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Response 39 to the UK Treasury Select Committee on the Digital Pound

This is the response we will soon make to point 39 in the committees's recent report.

My position so far, is there's a powerful vested interested engaged in discounting a Digital Pound CBDC in front of the committee. The treasury seem to be slightly pro the Digital Pound at this time for some well stated reasons.

Traditional finance has a heck of a lot to lose from the innovative new Digital Pound technology:

  • they could lose their monopoly on transactions and need to start competing again, but now under free conditions
  • it will expose a litany a data privacy failure being left fully unattended by traditional banking, far greater than is possible, all else being equal, when using the new technology
  • it will expose traditional bankings' inherent susceptibility to stability runs compared to the new techs inherent protection from that
So its curious that the very things traditional finance warns against are being 'projected' by them onto the new technology. Good strategy. Bad for the nation.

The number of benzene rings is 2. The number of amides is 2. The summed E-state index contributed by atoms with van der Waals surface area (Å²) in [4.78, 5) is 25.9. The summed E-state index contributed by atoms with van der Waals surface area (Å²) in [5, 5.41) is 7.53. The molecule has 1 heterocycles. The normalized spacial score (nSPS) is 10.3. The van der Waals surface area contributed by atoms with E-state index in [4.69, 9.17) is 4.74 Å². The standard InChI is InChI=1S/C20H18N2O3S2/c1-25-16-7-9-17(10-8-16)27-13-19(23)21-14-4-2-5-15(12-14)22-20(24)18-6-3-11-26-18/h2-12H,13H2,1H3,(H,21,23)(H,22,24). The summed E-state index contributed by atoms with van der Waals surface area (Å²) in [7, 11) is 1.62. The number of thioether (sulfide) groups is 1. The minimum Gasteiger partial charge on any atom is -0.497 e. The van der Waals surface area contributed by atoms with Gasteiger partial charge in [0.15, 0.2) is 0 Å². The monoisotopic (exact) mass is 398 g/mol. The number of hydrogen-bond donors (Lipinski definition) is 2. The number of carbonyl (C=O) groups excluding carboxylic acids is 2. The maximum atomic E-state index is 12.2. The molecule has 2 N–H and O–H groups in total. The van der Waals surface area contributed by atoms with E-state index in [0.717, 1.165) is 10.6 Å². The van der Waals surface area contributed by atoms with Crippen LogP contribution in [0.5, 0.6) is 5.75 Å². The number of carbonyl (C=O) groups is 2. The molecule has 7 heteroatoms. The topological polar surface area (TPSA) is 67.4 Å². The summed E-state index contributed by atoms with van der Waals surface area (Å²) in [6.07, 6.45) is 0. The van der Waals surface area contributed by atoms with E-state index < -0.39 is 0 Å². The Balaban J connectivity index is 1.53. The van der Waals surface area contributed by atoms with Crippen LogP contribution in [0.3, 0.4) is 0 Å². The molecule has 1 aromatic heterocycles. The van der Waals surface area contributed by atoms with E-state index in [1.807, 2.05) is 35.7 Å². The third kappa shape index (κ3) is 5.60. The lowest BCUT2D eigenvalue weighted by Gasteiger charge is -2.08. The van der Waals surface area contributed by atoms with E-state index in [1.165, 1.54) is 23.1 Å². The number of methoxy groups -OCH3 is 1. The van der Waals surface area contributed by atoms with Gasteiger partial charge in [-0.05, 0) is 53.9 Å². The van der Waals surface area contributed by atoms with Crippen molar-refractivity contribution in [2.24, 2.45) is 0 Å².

<SNIP>

Privacy and data protection concerns

39. Many respondents to our inquiry highlighted privacy and data protection concerns associated with a retail CBDC, and the importance of these concerns being addressed to ensure adequate public trust and adoption of a CBDC.52 The Bank of England told us that concerns about data protection and privacy were also prominent in the large volume of responses received to the digital pound consultation.53

With all due respect, why the sudden concern? Traditional finance is a litany of data breaches. But it does not get an equal proportion of attention for that, compared to the Digital Pound. Are the respondents thinking irrationally? Or do they have a vested interest to protect their industry? If you understand how blockchain technology was designed from the root, privacy is innovatively firewalled from the blockchain to mitigate privacy concerns. There is now a tiny attack surface for surveillance of user identity. This means that for an attacker to gain visibility into user data they would have to do it on a one to one basis at enormous cost which every criminal or government would abandon due to being far more costly than the alternatives readily available. Traditional finance is hacked daily where millions of users’ data is compromised, per hacking attempt, which is very efficient economically for the hacker. Any further delay into adopting the new CBDC technology could be argued as reckless. Quality wallet providers assure the new technology maintains privacy by using a new coin address for every transaction, such that identity cannot be traced to the client or merchant user, without directing enormous resources at it. An astonishing boost to privacy when compared to traditional finances’ litany of failure here. Of course, it has to be assured somehow that wallet providers stay honest. And does the law not provide for that already with no further regulations or statute required?

 

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